Merry Christmas Friends!
Many times the way forward is to look back, to read and study the wisdom of prophetic leaders whose brilliance opens us to the limitless possibilities and potentialties that reside within and between us.
On Christmas day nearly a half-century ago, Dr. Martin Luther King, Jr. stood before his congregation at Ebenezer Baptist Church in Atlanta and gave a sermon, his final Christmas sermon. Four months later he would die at the hands of an assassin in Memphis, Tennessee.
Dr. King’s foresight on the interdependency and the interconnectedness of a globalized world should stop us in our tracks — especially on this Christmas day in 2017.
As we face realities, globally and nationally, uncertainty and fears, drink our Starbucks and unwrap our presents, Dr. King’s message root us in our humanity and in our better selves.
I invite you to read aloud (or Listen) to Dr. King’s sermon with your Beloved, family and children on this sacred time of year and remember the dream we must realize in the days ahead of us.
“Peace on Earth …This Christmas season finds us a rather bewildered human race. We have neither peace within nor peace without. Everywhere paralyzing fears harrow people by day and haunt them by night. Our world is sick with war; everywhere we turn we see its ominous possibilities. And yet, my friends, the Christmas hope for peace and goodwill toward all men can no longer be dismissed as a kind of pious dream of some utopian. If we don’t have goodwill toward men in this world, we will destroy ourselves by the misuse of our own instruments and our own power. Wisdom born of experience should tell us that war is obsolete. There may have been a time when war served as a negative good by preventing the spread and growth of an evil force, but the very destructive power of modern weapons of warfare eliminates even the possibility that war may any longer serve as a negative good. And so, if we assume that life is worth living, if we assume that mankind has a right to survive, then we must find an alternative to war – and so let us this morning think anew on the meaning of that Christmas hope: “Peace on Earth, Good Will toward Men.” And as we explore these conditions, I would like to suggest that modern man really go all out to study the meaning of nonviolence, its philosophy, and its strategy…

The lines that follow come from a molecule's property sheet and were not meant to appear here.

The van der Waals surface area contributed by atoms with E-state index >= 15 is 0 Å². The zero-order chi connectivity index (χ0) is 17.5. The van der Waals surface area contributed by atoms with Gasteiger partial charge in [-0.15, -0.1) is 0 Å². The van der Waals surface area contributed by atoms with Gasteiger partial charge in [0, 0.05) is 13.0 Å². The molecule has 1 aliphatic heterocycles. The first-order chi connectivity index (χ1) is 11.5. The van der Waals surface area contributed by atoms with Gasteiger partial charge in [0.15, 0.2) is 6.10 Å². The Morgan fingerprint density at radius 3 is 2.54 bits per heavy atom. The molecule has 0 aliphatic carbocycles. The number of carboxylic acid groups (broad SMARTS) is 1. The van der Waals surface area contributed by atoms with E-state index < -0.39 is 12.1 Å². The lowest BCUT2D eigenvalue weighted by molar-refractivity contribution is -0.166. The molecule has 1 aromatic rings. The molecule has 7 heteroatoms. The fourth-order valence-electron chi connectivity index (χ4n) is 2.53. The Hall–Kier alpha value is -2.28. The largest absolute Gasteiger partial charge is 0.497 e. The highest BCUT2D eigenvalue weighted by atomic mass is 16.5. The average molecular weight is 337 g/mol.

…If there is to be peace on earth and goodwill toward men, we must finally believe in the ultimate morality of the universe, and believe that all reality hinges on moral foundations. Something must remind us of this as we once again stand in the Christmas season and think of the Easter season simultaneously, for the two somehow go together. Christ came to show us the way. Men love darkness rather than the light, and they crucified Him, and there on Good Friday on the Cross it was still dark, but then Easter came, and Easter is an eternal reminder of the fact that the truth-crushed earth will rise again. Easter justifies Carlyle in saying, “No lie can live forever.” And so this is our faith, as we continue to hope for peace on earth and goodwill toward men: let us know that in the process we have cosmic companionship…”
Celebrating Hope and Possibilities this Christmas,